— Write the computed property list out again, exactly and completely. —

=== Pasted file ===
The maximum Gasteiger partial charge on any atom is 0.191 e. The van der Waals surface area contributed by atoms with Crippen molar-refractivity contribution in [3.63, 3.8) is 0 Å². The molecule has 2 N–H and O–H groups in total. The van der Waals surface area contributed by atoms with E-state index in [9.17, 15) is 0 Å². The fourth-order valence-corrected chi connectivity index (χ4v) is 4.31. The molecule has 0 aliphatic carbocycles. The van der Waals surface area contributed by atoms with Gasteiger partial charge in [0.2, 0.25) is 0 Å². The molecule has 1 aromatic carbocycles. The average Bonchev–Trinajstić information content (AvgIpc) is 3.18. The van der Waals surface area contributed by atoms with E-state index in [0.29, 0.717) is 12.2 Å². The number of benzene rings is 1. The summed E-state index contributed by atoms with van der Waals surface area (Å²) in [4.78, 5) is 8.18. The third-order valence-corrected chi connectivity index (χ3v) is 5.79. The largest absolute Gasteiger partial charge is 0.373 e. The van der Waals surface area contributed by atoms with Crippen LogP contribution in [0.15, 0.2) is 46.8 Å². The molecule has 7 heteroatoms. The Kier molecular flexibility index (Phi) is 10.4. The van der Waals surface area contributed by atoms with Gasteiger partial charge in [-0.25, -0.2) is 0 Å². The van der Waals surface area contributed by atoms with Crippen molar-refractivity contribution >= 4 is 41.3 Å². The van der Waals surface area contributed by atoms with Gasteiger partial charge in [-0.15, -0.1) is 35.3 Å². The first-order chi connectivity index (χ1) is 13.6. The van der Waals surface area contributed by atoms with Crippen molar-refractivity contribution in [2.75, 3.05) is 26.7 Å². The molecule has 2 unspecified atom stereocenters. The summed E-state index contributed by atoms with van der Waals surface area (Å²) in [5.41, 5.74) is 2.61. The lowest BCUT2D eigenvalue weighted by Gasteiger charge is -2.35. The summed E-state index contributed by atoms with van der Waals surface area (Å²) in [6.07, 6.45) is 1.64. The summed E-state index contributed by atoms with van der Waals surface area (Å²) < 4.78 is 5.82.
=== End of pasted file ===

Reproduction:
The maximum Gasteiger partial charge on any atom is 0.191 e. The van der Waals surface area contributed by atoms with Crippen molar-refractivity contribution in [3.63, 3.8) is 0 Å². The molecule has 2 N–H and O–H groups in total. The van der Waals surface area contributed by atoms with E-state index in [9.17, 15) is 0 Å². The fourth-order valence-corrected chi connectivity index (χ4v) is 4.31. The molecule has 0 aliphatic carbocycles. The van der Waals surface area contributed by atoms with Gasteiger partial charge in [0.2, 0.25) is 0 Å². The molecule has 1 aromatic carbocycles. The average Bonchev–Trinajstić information content (AvgIpc) is 3.18. The van der Waals surface area contributed by atoms with E-state index in [0.29, 0.717) is 12.2 Å². The number of benzene rings is 1. The summed E-state index contributed by atoms with van der Waals surface area (Å²) in [4.78, 5) is 8.18. The third-order valence-corrected chi connectivity index (χ3v) is 5.79. The largest absolute Gasteiger partial charge is 0.373 e. The van der Waals surface area contributed by atoms with Crippen LogP contribution in [0.15, 0.2) is 46.8 Å². The molecule has 7 heteroatoms. The Kier molecular flexibility index (Phi) is 10.4. The van der Waals surface area contributed by atoms with Gasteiger partial charge in [-0.25, -0.2) is 0 Å². The van der Waals surface area contributed by atoms with Crippen molar-refractivity contribution >= 4 is 41.3 Å². The van der Waals surface area contributed by atoms with Gasteiger partial charge in [-0.15, -0.1) is 35.3 Å². The first-order chi connectivity index (χ1) is 13.6. The van der Waals surface area contributed by atoms with Crippen molar-refractivity contribution in [2.75, 3.05) is 26.7 Å². The molecule has 2 unspecified atom stereocenters. The summed E-state index contributed by atoms with van der Waals surface area (Å²) in [5.41, 5.74) is 2.61. The lowest BCUT2D eigenvalue weighted by Gasteiger charge is -2.35. The summed E-state index contributed by atoms with van der Waals surface area (Å²) in [6.07, 6.45) is 1.64. The summed E-state index contributed by atoms with van der Waals surface area (Å²) < 4.78 is 5.82.